Assessment Final Notes

Rovani in C♯

The primary piece of learning for me with this assessment was everything related to the front-end of the application. Creating a Web API in .NET and using Entity Framework is where my core developer strengths lie. While The Fellowship doesn’t currently use .NET Core anywhere, my side projects and code experiments have all been in the new libraries as I prepare the team to make the shift. This was a fun little activity as a way to quickly get the basics of how Angular works - creating components, routing requests, abstracting communication with the server, and binding with the user input.

Framing this mini-project as a look into whether this is the “best I can do”, it certainly falls short. In the interest of time, there were several features that I had to cut.

  • There is no meaningful user input validation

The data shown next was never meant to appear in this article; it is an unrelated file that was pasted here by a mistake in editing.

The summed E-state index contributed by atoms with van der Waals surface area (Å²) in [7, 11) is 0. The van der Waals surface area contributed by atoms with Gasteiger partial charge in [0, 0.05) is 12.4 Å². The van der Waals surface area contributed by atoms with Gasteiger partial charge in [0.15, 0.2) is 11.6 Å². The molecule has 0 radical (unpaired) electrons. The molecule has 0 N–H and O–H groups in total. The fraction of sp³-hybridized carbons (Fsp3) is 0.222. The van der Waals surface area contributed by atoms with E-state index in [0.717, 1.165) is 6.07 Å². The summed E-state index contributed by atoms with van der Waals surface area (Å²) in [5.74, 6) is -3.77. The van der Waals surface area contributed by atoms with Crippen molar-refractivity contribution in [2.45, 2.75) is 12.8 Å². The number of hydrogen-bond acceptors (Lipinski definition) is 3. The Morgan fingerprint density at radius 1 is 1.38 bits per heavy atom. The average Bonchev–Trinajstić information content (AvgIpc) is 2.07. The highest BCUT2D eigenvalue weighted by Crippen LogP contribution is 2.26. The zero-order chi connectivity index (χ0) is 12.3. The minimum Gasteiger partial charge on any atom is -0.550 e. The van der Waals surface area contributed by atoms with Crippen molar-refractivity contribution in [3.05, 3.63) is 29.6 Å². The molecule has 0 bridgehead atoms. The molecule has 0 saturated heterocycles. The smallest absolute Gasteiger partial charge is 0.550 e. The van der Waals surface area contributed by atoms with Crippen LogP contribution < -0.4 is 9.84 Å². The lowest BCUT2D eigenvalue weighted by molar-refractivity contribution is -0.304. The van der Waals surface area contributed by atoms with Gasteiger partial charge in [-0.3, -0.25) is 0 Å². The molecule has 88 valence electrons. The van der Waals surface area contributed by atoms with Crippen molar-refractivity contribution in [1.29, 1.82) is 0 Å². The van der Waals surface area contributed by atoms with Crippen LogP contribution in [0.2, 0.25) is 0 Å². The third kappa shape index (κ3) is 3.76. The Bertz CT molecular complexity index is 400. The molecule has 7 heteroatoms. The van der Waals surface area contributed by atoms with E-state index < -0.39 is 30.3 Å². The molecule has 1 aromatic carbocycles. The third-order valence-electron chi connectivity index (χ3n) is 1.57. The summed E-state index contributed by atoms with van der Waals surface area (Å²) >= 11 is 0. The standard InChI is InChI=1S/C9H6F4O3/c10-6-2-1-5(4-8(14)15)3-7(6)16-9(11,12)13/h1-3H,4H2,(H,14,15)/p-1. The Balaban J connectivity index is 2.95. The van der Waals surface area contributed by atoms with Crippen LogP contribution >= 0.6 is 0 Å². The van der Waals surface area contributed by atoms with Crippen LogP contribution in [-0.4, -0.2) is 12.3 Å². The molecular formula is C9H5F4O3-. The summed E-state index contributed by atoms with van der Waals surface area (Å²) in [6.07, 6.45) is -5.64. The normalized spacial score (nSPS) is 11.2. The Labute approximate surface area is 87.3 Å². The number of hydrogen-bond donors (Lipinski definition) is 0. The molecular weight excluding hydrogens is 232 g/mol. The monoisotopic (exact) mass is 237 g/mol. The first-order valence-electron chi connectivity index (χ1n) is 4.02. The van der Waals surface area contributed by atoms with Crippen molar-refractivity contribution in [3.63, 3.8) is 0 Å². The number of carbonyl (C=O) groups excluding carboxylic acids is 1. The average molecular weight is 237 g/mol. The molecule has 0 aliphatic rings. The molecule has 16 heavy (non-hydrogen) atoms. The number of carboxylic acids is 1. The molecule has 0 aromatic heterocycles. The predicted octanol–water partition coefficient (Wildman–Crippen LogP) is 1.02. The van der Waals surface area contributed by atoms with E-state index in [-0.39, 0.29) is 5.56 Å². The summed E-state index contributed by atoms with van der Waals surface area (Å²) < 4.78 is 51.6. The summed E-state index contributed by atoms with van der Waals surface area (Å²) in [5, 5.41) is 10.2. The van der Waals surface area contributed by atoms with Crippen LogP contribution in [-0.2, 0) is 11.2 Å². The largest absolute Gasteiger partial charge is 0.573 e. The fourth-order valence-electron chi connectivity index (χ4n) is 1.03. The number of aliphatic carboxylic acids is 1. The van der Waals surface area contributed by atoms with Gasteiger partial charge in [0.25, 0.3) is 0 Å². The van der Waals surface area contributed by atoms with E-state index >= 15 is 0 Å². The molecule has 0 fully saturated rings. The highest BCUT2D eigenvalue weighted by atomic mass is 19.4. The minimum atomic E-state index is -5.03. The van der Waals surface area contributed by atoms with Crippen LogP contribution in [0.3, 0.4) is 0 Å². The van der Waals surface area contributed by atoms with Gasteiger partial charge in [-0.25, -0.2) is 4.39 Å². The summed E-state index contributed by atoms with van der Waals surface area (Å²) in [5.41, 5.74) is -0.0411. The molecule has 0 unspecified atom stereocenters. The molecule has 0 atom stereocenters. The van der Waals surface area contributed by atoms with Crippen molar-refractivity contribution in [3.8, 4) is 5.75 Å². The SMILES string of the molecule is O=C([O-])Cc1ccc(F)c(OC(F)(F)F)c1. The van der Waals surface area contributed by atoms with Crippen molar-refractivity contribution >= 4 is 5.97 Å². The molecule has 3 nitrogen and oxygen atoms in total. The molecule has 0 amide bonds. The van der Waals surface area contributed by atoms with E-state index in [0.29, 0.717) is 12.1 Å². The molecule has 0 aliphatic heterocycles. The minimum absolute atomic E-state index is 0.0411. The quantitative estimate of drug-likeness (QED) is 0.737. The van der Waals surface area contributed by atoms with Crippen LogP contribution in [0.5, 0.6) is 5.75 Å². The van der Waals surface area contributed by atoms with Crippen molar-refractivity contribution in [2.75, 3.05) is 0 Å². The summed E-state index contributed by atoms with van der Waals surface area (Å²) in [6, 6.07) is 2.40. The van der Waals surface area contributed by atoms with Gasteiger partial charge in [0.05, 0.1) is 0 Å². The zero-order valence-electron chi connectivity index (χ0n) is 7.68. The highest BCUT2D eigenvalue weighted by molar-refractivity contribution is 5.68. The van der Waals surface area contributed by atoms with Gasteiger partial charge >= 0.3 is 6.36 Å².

• I never found the right place to use ngrx/store in the application.
  • I did not implement any server-side data validation
  • I did not create/implement a SQL Server database, instead just using the InMemoryDatabase
  • I did not roll out a SQL migration script or do any custom model building
  • There is no retry policy on persisting requests to the database
  • Error logging is non-existent - I could have easily dropped in Application Insights, but it seemed overkill for this project
  • There are no unit tests, integration tests, or other automated testing to ensure the code is working as expected
  • There is minimal dependency injection, only for passing the data context around.
  • Least importantly, the UI looks terrible. But I never claim to be a design, so I’m ok with that.

This project serves well as a Proof of Concept. It shows that I can quickly learn the basics of a new (to me) JavaScript framework, put together a simple solution to prove I can do it, and check it all into GitHub for others to examine.